Fire Pump Testing – Hose Valve Manifold vs Flow Meter

This week we embark on a two-part segment where we’ll cover fire pump testing, comparing the advantages and disadvantages of two different methods of testing water flow during a fire pump test: external water flow through a hose valve manifold on the exterior of a building, versus a flow meter recirculating loop within the mechanical room.  In our first segment, we will examine the common, traditional method of testing fire pumps through use of a hose valve test manifold.

External Hose Valve Manifold The traditional method of measuring water flow during a fire pump test has involved the use of a hose valve test manifold, intended to be mounted on the exterior of the building, where 50-foot 2-1/2 inch hoses are then attached to allow for water flow where measurements can be made to the water streams. Hose valve manifolds are fed from a dedicated pipe originating from the fire pump discharge so that flow measurements from the fire pump can be measured while the sprinkler system is isolated.

The specific, recommended procedure of testing a new fire pump installation is outlined in NFPA 20 (2013) Chapter 14. We will not go into the details regarding this testing procedure, but we will point out that the procedure involves discharging water fr om the fire pump outside of the building, typically through a UL Playpipe nozzle or other device.  Once a specific flow is obtained, the fire pump pressure gauge readings are recorded, and the performance of the fire pump can then be compared to its performance curve.   While this method has proven to be very accurate (if done properly), it’s neither environmentally friendly nor efficient.  A large volume of water is used for the test while measurements are being taken, and many consider this use of water wasteful.  If the water being pumped has been treated with chlorine or other chemicals, the water must be treated to remove chlorine before it is left to dissipate into the ground.

Using a hose valve manifold to test a fire pump requires a team effort — those outside who are measuring the water flow, those who are throttling the hose valves to maintain a directed flow, and those who are in the pump room monitoring the fire pump and are recording the gauge data, shaft rpm, or even electrical volt and amp readings.  Any improper coordination between the various participants in the test can result in improper readings.

Pitot Tube Care must also be taken in exactly how the water measurements are cataloged.  The traditional measurement of water during a fire pump test involves the use of a Pitot tube, which must be placed into a stream of water on a precise angle and distance from the water orifice stream.  If done manually, this involves an experienced person, and properly secured hoses which are connected to a set nozzle size; using a water flow without a proper nozzle size will not provide an accurate flow measurement.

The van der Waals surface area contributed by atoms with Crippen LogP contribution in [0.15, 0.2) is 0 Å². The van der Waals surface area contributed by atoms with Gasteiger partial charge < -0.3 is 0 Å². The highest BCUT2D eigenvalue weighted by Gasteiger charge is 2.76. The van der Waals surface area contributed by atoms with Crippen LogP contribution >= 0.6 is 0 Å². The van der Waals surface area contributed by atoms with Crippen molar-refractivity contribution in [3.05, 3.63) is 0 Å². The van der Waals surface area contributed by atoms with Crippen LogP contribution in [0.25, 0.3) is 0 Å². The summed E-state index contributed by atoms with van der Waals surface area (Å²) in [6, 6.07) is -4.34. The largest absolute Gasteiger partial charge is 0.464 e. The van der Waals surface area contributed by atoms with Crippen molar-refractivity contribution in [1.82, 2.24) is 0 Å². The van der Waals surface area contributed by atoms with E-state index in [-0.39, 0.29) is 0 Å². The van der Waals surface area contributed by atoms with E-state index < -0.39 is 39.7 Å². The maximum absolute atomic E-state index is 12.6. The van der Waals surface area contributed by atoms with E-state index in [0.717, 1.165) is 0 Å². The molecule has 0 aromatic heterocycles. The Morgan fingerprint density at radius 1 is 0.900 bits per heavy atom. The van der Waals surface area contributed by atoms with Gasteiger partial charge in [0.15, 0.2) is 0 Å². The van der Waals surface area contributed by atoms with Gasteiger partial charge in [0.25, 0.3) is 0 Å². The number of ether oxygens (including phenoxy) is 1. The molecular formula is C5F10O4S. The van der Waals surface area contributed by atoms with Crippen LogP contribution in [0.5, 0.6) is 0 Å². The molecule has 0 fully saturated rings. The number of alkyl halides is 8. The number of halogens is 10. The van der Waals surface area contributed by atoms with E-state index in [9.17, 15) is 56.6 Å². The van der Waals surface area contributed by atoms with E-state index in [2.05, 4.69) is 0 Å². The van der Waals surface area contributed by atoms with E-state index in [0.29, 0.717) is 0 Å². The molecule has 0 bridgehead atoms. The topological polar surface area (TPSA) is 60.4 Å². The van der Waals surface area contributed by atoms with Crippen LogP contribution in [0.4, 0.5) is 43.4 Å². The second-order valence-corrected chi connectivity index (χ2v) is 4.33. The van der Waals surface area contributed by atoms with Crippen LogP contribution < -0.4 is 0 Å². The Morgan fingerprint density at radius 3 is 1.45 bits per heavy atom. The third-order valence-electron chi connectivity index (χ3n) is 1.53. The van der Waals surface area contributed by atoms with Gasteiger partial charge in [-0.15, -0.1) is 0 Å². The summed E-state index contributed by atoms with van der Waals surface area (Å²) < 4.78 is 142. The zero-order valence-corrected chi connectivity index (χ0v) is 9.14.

50 feet of reliable 2-1/2 inch hoses are recommended, and should be kept as straight as possible.  A location with good drainage is also preferred for obvious reasons.

Testing a fire pump through use of a hose valve manifold with hoses is also dependent on weather in colder climates.  If the weather drops below freezing temperatures, a test using this method is not recommended as it could create an unintended hazard of ice.

Despite the challenges of needing a good place to drain the water, several properly trained individuals to run and monitor the test, proper weather, etc., this method of testing a fire pump has proven to provide the most accurate results.

But the use of a hose valve manifold provides perhaps one of the most valuable tools for an owner of a fire pump — the ability to test not only the fire pump performance but the water supply as well.  While releasing water, the suction pressure can be monitored and if there is an obstruction or closed valve supplying the fire pump, this fact will be discovered through the suction gauge readings during the test.

A newer method that aims to simplify the testing process, as well as addresses many of the challenges using the hose manifold method of testing poses, will be explored in part two of blog series. Check back for the second installment of our series, as we dive into the advantages and disadvantages to using flow meters instead of the hose manifold method. As always, if you have any questions, don’t hesitate to get in contact with us. We’re here to help!

Water Testing Through Hose Manifold